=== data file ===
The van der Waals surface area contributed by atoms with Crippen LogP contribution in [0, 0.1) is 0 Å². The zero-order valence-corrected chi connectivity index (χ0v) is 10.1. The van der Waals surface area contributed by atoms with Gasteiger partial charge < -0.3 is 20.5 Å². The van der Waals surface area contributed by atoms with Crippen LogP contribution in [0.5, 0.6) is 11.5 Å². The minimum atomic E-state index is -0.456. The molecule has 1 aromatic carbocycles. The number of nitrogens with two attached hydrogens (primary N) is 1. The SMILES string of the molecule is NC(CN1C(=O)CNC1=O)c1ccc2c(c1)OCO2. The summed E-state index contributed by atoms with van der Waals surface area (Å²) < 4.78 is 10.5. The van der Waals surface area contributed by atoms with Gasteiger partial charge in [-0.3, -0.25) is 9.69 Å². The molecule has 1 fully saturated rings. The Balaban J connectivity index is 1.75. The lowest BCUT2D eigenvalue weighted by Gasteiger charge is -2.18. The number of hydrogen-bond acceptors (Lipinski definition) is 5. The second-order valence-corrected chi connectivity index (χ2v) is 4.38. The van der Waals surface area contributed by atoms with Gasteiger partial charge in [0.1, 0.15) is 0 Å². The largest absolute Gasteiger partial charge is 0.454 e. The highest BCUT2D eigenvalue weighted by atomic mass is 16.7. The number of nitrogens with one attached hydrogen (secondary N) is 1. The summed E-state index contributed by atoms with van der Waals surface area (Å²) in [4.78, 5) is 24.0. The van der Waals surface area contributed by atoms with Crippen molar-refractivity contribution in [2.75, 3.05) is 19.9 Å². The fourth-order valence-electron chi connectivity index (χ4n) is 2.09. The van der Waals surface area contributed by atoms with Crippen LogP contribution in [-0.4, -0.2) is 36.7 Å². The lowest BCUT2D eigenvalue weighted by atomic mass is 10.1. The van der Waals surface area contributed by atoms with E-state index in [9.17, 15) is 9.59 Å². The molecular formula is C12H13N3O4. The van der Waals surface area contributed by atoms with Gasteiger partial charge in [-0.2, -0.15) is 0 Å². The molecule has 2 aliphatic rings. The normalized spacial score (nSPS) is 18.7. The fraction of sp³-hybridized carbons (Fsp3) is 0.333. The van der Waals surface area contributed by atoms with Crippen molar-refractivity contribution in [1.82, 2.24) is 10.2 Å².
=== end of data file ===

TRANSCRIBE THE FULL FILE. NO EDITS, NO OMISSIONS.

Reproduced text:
The van der Waals surface area contributed by atoms with Crippen LogP contribution in [0, 0.1) is 0 Å². The zero-order valence-corrected chi connectivity index (χ0v) is 10.1. The van der Waals surface area contributed by atoms with Gasteiger partial charge < -0.3 is 20.5 Å². The van der Waals surface area contributed by atoms with Crippen LogP contribution in [0.5, 0.6) is 11.5 Å². The minimum atomic E-state index is -0.456. The molecule has 1 aromatic carbocycles. The number of nitrogens with two attached hydrogens (primary N) is 1. The SMILES string of the molecule is NC(CN1C(=O)CNC1=O)c1ccc2c(c1)OCO2. The summed E-state index contributed by atoms with van der Waals surface area (Å²) < 4.78 is 10.5. The van der Waals surface area contributed by atoms with Gasteiger partial charge in [-0.3, -0.25) is 9.69 Å². The molecule has 1 fully saturated rings. The Balaban J connectivity index is 1.75. The lowest BCUT2D eigenvalue weighted by Gasteiger charge is -2.18. The number of hydrogen-bond acceptors (Lipinski definition) is 5. The second-order valence-corrected chi connectivity index (χ2v) is 4.38. The van der Waals surface area contributed by atoms with Gasteiger partial charge in [0.1, 0.15) is 0 Å². The largest absolute Gasteiger partial charge is 0.454 e. The highest BCUT2D eigenvalue weighted by atomic mass is 16.7. The number of nitrogens with one attached hydrogen (secondary N) is 1. The summed E-state index contributed by atoms with van der Waals surface area (Å²) in [4.78, 5) is 24.0. The van der Waals surface area contributed by atoms with Crippen molar-refractivity contribution in [2.75, 3.05) is 19.9 Å². The fourth-order valence-electron chi connectivity index (χ4n) is 2.09. The van der Waals surface area contributed by atoms with Crippen LogP contribution in [-0.4, -0.2) is 36.7 Å². The lowest BCUT2D eigenvalue weighted by atomic mass is 10.1. The van der Waals surface area contributed by atoms with E-state index in [9.17, 15) is 9.59 Å². The molecular formula is C12H13N3O4. The van der Waals surface area contributed by atoms with Gasteiger partial charge in [-0.2, -0.15) is 0 Å². The molecule has 2 aliphatic rings. The normalized spacial score (nSPS) is 18.7. The fraction of sp³-hybridized carbons (Fsp3) is 0.333. The van der Waals surface area contributed by atoms with Crippen molar-refractivity contribution in [1.82, 2.24) is 10.2 Å².